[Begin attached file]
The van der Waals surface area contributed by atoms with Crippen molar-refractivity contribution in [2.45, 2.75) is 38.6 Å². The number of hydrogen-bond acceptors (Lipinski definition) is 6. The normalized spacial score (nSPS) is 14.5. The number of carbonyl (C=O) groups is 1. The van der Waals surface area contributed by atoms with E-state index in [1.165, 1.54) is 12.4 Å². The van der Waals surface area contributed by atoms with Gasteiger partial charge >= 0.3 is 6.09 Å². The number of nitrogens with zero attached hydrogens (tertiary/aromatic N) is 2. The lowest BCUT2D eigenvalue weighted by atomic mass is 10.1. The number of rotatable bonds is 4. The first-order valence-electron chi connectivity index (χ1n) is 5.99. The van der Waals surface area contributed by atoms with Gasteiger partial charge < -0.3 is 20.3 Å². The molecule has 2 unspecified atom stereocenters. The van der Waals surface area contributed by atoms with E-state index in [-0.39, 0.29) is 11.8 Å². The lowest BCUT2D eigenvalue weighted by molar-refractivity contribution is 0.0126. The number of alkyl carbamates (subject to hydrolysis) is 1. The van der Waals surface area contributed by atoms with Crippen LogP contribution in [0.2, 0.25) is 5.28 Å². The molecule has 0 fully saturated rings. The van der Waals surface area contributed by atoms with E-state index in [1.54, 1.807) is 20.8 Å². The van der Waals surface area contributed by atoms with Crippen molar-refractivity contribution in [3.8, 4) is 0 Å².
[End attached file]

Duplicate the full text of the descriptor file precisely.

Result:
The van der Waals surface area contributed by atoms with Crippen molar-refractivity contribution in [2.45, 2.75) is 38.6 Å². The number of hydrogen-bond acceptors (Lipinski definition) is 6. The normalized spacial score (nSPS) is 14.5. The number of carbonyl (C=O) groups is 1. The van der Waals surface area contributed by atoms with E-state index in [1.165, 1.54) is 12.4 Å². The van der Waals surface area contributed by atoms with Gasteiger partial charge >= 0.3 is 6.09 Å². The number of nitrogens with zero attached hydrogens (tertiary/aromatic N) is 2. The lowest BCUT2D eigenvalue weighted by atomic mass is 10.1. The number of rotatable bonds is 4. The first-order valence-electron chi connectivity index (χ1n) is 5.99. The van der Waals surface area contributed by atoms with Gasteiger partial charge < -0.3 is 20.3 Å². The molecule has 2 unspecified atom stereocenters. The van der Waals surface area contributed by atoms with E-state index in [-0.39, 0.29) is 11.8 Å². The lowest BCUT2D eigenvalue weighted by molar-refractivity contribution is 0.0126. The number of alkyl carbamates (subject to hydrolysis) is 1. The van der Waals surface area contributed by atoms with Crippen LogP contribution in [0.2, 0.25) is 5.28 Å². The molecule has 0 fully saturated rings. The van der Waals surface area contributed by atoms with E-state index in [1.54, 1.807) is 20.8 Å². The van der Waals surface area contributed by atoms with Crippen molar-refractivity contribution in [3.8, 4) is 0 Å².